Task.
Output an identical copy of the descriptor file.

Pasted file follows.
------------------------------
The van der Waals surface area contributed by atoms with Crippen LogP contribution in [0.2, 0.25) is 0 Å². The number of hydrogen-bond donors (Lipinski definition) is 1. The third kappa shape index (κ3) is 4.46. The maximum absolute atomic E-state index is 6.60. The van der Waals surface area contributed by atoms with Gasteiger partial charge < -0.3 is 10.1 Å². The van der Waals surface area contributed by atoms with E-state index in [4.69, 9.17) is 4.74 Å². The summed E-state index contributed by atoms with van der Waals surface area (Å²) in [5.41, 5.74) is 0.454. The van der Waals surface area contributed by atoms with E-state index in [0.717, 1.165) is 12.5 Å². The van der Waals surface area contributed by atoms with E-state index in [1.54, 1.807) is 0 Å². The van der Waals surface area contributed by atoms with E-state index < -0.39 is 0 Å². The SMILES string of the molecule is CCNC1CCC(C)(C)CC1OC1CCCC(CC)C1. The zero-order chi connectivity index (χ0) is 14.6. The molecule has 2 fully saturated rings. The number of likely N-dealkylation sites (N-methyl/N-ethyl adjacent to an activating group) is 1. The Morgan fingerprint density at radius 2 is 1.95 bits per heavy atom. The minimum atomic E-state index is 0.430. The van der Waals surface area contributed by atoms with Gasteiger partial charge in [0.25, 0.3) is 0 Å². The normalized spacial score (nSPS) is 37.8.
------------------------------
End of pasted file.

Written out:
The van der Waals surface area contributed by atoms with Crippen LogP contribution in [0.2, 0.25) is 0 Å². The number of hydrogen-bond donors (Lipinski definition) is 1. The third kappa shape index (κ3) is 4.46. The maximum absolute atomic E-state index is 6.60. The van der Waals surface area contributed by atoms with Gasteiger partial charge < -0.3 is 10.1 Å². The van der Waals surface area contributed by atoms with E-state index in [4.69, 9.17) is 4.74 Å². The summed E-state index contributed by atoms with van der Waals surface area (Å²) in [5.41, 5.74) is 0.454. The van der Waals surface area contributed by atoms with E-state index in [0.717, 1.165) is 12.5 Å². The van der Waals surface area contributed by atoms with E-state index in [1.54, 1.807) is 0 Å². The van der Waals surface area contributed by atoms with E-state index < -0.39 is 0 Å². The SMILES string of the molecule is CCNC1CCC(C)(C)CC1OC1CCCC(CC)C1. The zero-order chi connectivity index (χ0) is 14.6. The molecule has 2 fully saturated rings. The number of likely N-dealkylation sites (N-methyl/N-ethyl adjacent to an activating group) is 1. The Morgan fingerprint density at radius 2 is 1.95 bits per heavy atom. The minimum atomic E-state index is 0.430. The van der Waals surface area contributed by atoms with Gasteiger partial charge in [0.25, 0.3) is 0 Å². The normalized spacial score (nSPS) is 37.8.